Reviewed By Thom
Posted 05/11/01 05:39:53

"A very funny movie, even if you are too young to get some of the jokes."
4 stars (Worth A Look)

Shrek is a masterful blend of ancient folklore and modern culture in a time-worn tale with a timely twist. Kids in America will take to Shrek the way kids in France took to The City of Lost Children. Here is a film that does something Disney never dared do to, tell kids that the real world is complicated and messy and unpredictable and ... sexual. However, I think jaded stoners will get the most out of this movie.

Its hard to make a children's film when all grown-ups have to go on is their idea of what childhood is like. Many of us forgot or have mythologized our childhood so we tell kids things we think they should hear and we don't notice that the whole entire world is conspiring against our well-intentioned attempts to pretend the real world doesn't exist.

Shrek doesn't pretend. Shrek farts, makes jokes about cock size and gets his ass kissed.

Shrek is also very very funny to people who have been immersed in fairy tales and popular culture. An improbable series of what-ifs, the kind of things you think of when you are stoned, ie. "What if Betty and Veronica were lesbians", or "Who would win in a fight between Spider-Man and The Jolly Green Giant", make Shrek a giant gag-fest. But the story itself is charming, heart-warming and ennobling to the individual whose fairy tale dragon becomes a metaphor for self-defeating beliefs.

Shrek is an ogre who likes to be alone. Lord Farqquad, who tyrannizes over his subjects in a Disneyland like castle(hmmmm....), has banished all the fairy tale creatures to Shrek's island home. Nothing is said as to why the fairy tale creatures get ejected. Shrek gets pissed. Goes off to have a little talk with Farqquad and ends up making a deal with Farquad to rescue a princess from a castle guarded by a Dragon. The similarity to every "rescue the princess" fairytale ends there.

You know, rescuing the princess has gone a long way for the Action Adventure set. What will this film do for a bunch of kids who stop buying into the story of "defenseless female", "swarthy hero" and "rescue"? Admittedly, the Cinderella, Snow White, Sleeping Beauty tale in all the ways its been reworked is a romantic story with a succint beginning, middle and end that many many many people find a very satisfying ritual. That is why romance novels sell so well. The story is always the same, but walking through it deepens the experience of the key moments until the final climax of true love. It may just have been how our culture has managed to keep love alive. We have stories that don't just explain what it is, means or is supposed to do, we have story/rituals that will open it up in us.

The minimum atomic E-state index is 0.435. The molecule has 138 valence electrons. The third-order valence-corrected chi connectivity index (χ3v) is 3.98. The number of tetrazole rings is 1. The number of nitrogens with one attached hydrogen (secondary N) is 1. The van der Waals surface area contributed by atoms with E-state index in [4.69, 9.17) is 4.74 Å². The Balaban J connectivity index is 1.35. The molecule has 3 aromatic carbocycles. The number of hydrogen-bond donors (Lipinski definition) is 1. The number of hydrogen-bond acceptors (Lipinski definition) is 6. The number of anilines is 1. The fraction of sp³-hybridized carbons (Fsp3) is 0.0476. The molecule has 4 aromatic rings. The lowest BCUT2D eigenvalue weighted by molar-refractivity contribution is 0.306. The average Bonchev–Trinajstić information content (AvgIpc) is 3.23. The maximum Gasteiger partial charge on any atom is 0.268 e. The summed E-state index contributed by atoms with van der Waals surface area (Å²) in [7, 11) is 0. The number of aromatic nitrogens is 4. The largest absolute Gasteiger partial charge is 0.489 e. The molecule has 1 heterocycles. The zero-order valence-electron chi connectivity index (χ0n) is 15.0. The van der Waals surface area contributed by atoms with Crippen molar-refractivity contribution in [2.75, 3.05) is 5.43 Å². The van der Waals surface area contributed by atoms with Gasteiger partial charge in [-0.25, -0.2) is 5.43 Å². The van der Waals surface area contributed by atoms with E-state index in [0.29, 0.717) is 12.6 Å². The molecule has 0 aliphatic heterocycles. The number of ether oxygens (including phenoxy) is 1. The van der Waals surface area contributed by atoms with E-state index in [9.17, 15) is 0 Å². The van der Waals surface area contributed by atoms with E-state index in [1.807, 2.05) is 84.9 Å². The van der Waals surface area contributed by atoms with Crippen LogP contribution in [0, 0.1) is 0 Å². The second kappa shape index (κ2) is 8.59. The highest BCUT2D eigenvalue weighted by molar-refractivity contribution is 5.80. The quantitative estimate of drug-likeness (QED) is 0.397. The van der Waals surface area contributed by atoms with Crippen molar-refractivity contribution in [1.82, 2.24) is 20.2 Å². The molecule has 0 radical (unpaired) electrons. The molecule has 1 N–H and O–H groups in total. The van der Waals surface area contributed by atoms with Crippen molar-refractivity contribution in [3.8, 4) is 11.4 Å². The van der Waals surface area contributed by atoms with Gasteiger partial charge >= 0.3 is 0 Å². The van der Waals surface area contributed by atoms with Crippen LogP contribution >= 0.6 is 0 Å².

Aaah. the magic of storytelling. My point: Shrek is faithful to the fairy tale as a way to rekindle and instruct the heart as well as entertain.

You can watch Shrek and be deep. It really does have a "message", and you really can analyze its use of traditional fairy tale structure to both deconstruct AND exploit the assumptions of a fairy tale and how those master narratives about our lives give us a blueprint to model the path of our own lives. As Princess Fiona says, "That is NOT the way it is supposed to happen." And she refuses to budge until the story continues along the way it has been written from time immemorial.

She learns though, that the story can change.

You can also watch Shrek blunted like shit, never having even picked up a book in your life and it would definitely be worth your 7 bucks. That is the sign of true genius, when the masterfulness of it all becomes completely transparent.

Sampling and collage artists will dig how this film reinterprets well known images by cross-breeding like mad the most disparate pop-cultural elements, which make for a very funny movie. Shrek even recycles the theme song from Mystery Men by Smashmouth. "Hey now, you're a rock star ..."

It almost doesn't matter that the voice talent was provided by a bunch of well-known actors. When you lend your voice to an animated character, its hard to see the real person behind the character. Animation lets a voice actor create a character you can believe in only if its drawn. You can exaggerate your tone of voice and affectation to work with the exaggerated and affected images in a cartoon. So even though its Eddie Murphy and Cameron Diaz, et al, they are not really the branded characters we see on the screen and to try to think of Princess Fiona as Cameron Diaz in a cartoon mask doesn't do the film (or Cameron) any favors. So just forget who the voices are. They do a good job bringing that final, unique aspect to the character, its voice.

I laughed in spite of myself and genuinely enjoyed the campiness and also the tenderness of this exquisitely animated film. The rock and roll rebellion and the in-your-face-ness of it all is a brazen and refreshing change. Shrek is cheeky monkey serious nonsense.

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